The second one, with Ohio State ahead 19-17 in the third quarter, ended the storybook comeback of Ducks tailback LeGarrette Blount. He stormed over the goal line from 3 yards out in the second quarter for Oregon's first touchdown. But with the ball on the Ohio State 18, Blount never collected a handoff from Masoli. After Blount dropped it, he kicked the ball forward, and a diving pack of Buckeyes defenders scrummed the ball out of the end zone.
It wasn't just turnovers. Oregon committed a third-down face mask penalty that extended a 19-play, eight-minute, second-quarter drive that Ohio State finished with a field goal. In fact, the Ducks' defense stayed on the field as if they had rented it. Kelly referred to time of possession this week as the "stupidest stat" in football, and he maintained that it meant little Friday.
"Time of possession, I was not worried about," Kelly said. "The TP I was worried about was Terrelle Pryor."
He did not resemble the quarterback who averaged 105 passing yards over the last four games of the season. Maybe that knee injury that Pryor revealed this week had been more limiting than anyone knew.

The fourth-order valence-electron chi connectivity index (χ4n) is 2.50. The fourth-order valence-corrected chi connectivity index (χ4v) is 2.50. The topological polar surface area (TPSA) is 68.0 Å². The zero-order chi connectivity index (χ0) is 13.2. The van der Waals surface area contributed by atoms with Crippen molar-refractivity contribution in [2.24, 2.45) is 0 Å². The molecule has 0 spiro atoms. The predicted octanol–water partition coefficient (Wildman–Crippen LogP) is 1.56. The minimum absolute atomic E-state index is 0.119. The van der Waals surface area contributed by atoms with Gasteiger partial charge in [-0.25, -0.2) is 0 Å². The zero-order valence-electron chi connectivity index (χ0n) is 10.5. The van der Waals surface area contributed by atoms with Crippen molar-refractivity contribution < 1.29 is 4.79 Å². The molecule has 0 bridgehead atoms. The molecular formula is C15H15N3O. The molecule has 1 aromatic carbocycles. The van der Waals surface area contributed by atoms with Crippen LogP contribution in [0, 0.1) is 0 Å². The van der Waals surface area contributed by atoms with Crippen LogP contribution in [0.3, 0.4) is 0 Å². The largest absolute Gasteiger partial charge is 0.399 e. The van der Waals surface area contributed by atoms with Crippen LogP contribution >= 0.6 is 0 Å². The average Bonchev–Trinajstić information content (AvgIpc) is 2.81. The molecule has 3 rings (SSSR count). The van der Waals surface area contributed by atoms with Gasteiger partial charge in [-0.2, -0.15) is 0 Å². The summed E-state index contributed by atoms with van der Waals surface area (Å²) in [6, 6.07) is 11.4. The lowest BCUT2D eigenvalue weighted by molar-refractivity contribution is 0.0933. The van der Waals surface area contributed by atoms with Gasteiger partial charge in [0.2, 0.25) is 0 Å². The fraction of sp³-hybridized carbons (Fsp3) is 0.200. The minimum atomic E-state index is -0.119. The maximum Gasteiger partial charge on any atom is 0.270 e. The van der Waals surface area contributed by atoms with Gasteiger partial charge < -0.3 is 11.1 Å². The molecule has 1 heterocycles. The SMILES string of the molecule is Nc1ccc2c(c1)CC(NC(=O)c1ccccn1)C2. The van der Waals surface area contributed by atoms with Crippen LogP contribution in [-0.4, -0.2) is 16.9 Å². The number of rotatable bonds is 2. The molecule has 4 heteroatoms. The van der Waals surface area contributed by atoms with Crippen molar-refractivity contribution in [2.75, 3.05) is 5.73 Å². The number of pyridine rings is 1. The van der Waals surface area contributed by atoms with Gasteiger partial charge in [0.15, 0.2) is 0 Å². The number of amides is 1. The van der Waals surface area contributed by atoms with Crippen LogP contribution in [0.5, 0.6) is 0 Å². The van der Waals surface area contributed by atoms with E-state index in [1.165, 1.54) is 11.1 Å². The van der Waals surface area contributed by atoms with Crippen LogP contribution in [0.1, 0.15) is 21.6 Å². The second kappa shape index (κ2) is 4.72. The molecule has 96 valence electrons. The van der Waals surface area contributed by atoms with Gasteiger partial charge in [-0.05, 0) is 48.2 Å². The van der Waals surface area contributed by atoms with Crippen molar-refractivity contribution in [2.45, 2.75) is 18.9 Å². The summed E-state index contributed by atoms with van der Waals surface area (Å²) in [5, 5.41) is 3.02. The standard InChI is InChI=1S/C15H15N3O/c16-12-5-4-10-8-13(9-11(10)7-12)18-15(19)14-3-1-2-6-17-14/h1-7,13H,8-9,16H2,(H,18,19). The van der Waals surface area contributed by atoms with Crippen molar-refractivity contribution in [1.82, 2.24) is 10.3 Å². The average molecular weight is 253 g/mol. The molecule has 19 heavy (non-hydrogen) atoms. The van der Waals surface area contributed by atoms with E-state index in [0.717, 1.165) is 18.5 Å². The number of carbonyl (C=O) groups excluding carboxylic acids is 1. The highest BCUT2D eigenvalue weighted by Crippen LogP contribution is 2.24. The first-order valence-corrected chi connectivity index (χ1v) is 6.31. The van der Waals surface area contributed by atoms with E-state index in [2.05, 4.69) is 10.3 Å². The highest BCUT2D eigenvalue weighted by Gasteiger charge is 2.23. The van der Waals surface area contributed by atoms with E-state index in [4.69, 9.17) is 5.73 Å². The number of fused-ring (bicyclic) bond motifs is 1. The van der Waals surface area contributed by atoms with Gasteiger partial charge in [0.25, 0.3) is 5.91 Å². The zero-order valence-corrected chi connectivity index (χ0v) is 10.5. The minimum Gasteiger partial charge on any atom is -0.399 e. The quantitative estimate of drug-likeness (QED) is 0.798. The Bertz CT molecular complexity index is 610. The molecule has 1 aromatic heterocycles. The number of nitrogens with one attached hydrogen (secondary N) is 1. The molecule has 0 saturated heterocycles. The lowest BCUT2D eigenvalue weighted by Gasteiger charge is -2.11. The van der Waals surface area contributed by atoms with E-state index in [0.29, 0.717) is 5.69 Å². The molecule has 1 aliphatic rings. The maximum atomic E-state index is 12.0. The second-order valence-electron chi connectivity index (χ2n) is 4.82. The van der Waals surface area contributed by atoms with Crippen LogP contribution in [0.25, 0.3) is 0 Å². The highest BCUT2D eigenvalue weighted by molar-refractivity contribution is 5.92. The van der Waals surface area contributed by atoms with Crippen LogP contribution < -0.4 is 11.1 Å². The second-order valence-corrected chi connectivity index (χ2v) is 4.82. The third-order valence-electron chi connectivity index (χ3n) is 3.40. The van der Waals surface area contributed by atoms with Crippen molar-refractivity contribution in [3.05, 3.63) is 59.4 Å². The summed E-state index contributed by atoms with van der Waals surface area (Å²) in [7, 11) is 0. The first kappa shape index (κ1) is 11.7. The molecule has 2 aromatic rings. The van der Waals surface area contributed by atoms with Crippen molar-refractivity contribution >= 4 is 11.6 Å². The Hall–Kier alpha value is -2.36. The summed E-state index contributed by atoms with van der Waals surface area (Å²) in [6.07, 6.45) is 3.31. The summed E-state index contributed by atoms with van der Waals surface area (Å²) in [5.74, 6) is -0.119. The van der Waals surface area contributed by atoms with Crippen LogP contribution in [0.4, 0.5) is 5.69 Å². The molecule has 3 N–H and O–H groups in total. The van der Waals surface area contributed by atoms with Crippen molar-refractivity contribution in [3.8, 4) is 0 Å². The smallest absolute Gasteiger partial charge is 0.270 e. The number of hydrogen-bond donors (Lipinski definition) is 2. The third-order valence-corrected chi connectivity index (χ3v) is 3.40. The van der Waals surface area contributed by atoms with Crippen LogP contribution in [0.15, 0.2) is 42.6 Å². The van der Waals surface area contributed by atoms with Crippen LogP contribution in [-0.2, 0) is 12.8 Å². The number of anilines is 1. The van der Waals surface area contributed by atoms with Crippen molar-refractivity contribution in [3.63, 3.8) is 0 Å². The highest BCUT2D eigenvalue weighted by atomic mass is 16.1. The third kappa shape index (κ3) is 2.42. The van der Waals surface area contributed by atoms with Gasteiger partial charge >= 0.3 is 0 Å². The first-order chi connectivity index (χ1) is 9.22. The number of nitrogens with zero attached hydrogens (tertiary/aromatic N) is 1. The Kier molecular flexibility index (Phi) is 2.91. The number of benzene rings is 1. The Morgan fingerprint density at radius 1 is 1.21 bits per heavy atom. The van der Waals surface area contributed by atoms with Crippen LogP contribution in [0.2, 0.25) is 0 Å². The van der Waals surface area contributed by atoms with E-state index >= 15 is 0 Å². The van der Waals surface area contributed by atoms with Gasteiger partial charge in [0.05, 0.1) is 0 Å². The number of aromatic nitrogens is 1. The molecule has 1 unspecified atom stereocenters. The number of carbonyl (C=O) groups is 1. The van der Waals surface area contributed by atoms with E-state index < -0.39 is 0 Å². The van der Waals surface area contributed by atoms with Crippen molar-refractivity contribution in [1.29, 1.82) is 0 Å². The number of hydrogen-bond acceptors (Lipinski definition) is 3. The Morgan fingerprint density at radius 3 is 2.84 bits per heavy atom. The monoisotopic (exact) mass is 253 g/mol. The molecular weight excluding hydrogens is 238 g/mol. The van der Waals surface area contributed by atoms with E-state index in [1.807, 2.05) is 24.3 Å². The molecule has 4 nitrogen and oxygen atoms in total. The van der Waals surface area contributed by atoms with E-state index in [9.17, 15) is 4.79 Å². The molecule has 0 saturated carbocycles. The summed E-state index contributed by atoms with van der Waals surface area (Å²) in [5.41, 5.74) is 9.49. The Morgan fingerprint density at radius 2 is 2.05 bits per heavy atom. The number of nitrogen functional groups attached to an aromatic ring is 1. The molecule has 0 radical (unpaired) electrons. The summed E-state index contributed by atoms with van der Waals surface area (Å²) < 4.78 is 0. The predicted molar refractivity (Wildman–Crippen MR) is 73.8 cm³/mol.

"It was surprising to us," Kelly said. "Their last couple of games they didn't throw it very much and were rather conservative. They came in and opened it up, and obviously, Terrelle beat us."
Pryor tried to spread the credit to his offensive line, even though Oregon sacked him four times, three by end Kenny Rowe, the defensive MVP. Under pressure for much of the night, Pryor escaped a few times the way that veteran quarterbacks do, buying time by stepping into the pocket.
He also scrambled, most effectively on the key play in the fourth-quarter drive that produced the clinching touchdown. On third-and-13 at the Ohio State 45, Pryor ran to his right and lofted a jump ball to tight end Jake Ballard.
"It seemed like that ball was in the air forever," said Ballard, who had made only 13 catches all season for 126 yards. "It was kind of like going up in the air for an alley oop or a rebound."
The 6-foot-6 Ballard posted up 5-10 safety John Boyett, and made the catch at the Oregon 31, a 24-yard gain. Five plays later, Pryor pinpointed another pass where only his receiver could catch it. Pryor zinged the ball between DeVier Posey and the pylon for a 17-yard touchdown that closed out the scoring and the Ducks.
Not to mention the Buckeyes' and the Big Ten's BCS misery.
This Ohio State senior class became, with 44 victories, the winningest in school history. The seniors didn't win a crystal football but they won a bowl game. On Friday night, that seemed like enough. The smiles are as bright as the Buckeyes' future.
"It will be nice to sit back and think about what we have coming back," offensive coordinator Jim Bollman said. "We only lose two starters on offense."
And only four on defense, Bollman was reminded. His smile grew broader.
"We may be a pain in the ass again," he said.
The Big Ten's famine is so over.
Ivan Maisel is a senior writer for ESPN.com and hosts the ESPNU College Football podcast. Send your questions and comments to Ivan at Ivan.Maisel@ESPN3.com.